The tempo on Rosewood, this one of Woody’s compositions, is again very fast, and his articulation and speed of fingers is astounding, particularly on the semiquaver passages. A fast tongue is essential to playing the wider intervallic leaps employed by Woody, and Woody has developed his tonguing ability to outstanding levels. I am not sure if he is maybe using double tonguing – however, this would also be incredible as double tonguing large intervals is extremely hard.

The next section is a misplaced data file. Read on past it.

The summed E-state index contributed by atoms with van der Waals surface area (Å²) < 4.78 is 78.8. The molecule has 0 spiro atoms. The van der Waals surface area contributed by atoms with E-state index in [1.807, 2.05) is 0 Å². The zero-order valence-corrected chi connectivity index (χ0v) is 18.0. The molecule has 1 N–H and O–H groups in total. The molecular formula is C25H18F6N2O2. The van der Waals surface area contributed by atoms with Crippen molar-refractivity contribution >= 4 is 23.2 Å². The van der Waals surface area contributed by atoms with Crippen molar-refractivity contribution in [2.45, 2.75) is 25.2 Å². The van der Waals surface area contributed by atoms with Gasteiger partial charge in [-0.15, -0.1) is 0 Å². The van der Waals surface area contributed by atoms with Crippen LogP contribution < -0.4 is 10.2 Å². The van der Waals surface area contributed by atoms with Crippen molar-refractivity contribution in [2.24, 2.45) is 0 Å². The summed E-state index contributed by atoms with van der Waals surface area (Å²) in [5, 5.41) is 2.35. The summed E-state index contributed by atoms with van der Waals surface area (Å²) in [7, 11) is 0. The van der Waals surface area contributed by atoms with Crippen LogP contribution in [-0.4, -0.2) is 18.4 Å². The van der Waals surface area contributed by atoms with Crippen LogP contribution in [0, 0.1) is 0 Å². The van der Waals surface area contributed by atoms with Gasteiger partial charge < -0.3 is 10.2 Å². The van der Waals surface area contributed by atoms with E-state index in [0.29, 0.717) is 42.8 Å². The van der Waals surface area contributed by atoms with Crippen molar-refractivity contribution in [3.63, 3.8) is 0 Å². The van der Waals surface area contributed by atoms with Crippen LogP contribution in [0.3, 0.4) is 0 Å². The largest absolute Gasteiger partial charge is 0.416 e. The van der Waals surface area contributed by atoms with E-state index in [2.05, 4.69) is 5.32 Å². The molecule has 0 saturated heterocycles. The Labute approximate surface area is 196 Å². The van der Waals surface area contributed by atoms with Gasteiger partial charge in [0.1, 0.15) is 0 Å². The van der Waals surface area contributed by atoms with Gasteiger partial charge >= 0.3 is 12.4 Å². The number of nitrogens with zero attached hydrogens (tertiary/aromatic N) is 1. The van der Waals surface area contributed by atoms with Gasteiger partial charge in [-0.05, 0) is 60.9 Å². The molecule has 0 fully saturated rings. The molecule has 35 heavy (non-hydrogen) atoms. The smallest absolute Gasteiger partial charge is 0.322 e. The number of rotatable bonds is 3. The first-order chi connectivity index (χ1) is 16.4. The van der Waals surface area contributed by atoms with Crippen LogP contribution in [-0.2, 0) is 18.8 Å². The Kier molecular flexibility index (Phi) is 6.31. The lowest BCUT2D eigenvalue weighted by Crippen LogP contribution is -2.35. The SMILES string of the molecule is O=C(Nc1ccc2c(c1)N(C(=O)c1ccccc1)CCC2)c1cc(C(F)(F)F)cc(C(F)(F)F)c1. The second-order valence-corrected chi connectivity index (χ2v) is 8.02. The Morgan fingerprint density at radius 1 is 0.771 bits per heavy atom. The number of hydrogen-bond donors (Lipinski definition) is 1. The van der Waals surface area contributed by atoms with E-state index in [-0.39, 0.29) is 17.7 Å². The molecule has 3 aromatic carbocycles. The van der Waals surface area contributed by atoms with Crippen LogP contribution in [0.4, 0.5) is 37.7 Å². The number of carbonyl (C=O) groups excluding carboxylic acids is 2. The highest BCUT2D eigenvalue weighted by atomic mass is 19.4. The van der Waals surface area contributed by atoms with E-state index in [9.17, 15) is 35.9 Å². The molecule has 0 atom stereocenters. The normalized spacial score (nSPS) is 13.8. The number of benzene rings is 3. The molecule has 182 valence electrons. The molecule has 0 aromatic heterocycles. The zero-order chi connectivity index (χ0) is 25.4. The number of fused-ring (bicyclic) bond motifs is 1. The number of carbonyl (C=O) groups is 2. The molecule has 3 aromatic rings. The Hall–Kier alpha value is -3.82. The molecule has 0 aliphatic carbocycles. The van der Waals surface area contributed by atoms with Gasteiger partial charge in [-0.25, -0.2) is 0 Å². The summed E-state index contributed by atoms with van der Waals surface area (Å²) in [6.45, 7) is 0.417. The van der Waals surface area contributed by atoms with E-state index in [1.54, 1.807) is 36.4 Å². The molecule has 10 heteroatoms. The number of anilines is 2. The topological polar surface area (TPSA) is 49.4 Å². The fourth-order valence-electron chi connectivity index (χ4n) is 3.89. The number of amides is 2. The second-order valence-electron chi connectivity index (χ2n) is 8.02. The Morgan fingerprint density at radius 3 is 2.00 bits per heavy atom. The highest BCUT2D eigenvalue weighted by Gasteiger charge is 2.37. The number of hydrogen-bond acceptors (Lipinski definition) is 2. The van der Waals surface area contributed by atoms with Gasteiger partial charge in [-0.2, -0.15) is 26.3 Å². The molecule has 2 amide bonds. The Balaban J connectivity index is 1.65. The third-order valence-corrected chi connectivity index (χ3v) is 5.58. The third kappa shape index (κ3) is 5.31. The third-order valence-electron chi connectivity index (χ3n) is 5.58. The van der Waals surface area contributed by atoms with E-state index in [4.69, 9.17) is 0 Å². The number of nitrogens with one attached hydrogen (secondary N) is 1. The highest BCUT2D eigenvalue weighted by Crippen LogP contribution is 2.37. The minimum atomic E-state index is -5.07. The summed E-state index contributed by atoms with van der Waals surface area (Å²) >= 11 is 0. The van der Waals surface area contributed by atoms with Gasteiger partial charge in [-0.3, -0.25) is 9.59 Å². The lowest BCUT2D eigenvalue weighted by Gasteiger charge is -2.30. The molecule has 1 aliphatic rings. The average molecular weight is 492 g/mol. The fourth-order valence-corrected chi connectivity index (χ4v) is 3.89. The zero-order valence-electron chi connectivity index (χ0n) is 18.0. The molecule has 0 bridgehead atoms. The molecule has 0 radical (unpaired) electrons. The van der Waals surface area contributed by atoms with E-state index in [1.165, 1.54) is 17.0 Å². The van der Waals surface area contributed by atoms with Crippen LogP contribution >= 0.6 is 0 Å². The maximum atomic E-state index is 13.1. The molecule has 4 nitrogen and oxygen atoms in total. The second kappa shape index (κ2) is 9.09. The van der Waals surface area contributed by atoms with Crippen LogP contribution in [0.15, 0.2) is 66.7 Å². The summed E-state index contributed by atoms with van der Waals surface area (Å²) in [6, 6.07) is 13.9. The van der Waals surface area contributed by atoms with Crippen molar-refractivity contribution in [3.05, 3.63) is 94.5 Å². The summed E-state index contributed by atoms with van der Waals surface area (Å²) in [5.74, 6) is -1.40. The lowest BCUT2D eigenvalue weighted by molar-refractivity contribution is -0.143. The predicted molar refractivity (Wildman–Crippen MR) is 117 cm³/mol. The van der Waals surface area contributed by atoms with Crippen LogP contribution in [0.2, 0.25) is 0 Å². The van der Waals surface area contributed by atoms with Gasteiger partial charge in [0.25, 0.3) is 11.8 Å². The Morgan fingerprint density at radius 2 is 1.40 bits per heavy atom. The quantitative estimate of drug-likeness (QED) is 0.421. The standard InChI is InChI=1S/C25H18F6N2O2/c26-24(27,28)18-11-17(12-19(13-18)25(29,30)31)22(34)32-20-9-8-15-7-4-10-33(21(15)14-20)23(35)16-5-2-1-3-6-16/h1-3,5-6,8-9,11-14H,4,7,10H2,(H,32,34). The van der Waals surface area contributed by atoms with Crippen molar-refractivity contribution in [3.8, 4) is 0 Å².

As with The Legend of Cheops, much of the material is based on pentatonic scales. He uses pentatonics in some of the standard usages – for example, I pentatonic over a I chord (bar 4), V pentatonic over a I chord (bar 8), II pentatonic over a I chord (bar 13), and IV pentatonic over a sus chord (bar 25). But he also uses pentatonics as a means of playing outside. In bars 38-40 he uses chromaticism to switch from C pentatonic down to B pentatonic, then down again to B flat pentatonic, resolving with and F and G over the D-7 chord at the start of bar 40. Then over the Aflat maj7 chord in the next bar, he sets up to play a phrase using the E flat pentatonic scale, only to again use chromaticism to switch to B pentatonic, implying A flat minor – however, he still manges to ensure he resolves correctly with a C natural for the A-7 chord in bar 42. Bar 53 is also interesting – here he starts off playing using the B pentatonic scale, switching up a semitone to C pentatonic on the 4th beat, only for this new scale to become an inside sound as the chord moves to D-7 at the start of bar 54. This is another example of the anticipation of a change of chord, seen already on several other occasions in other solos I have transcribed. Bars 62 to the end are also very effective – here Woody plays almost exclusively notes from the E flat pentatonic scale over shifting chords. The scale is consonant with each chord except for the passing chord of A7sus, and creates a stable frame of reference on top of the shifting harmonies underneath.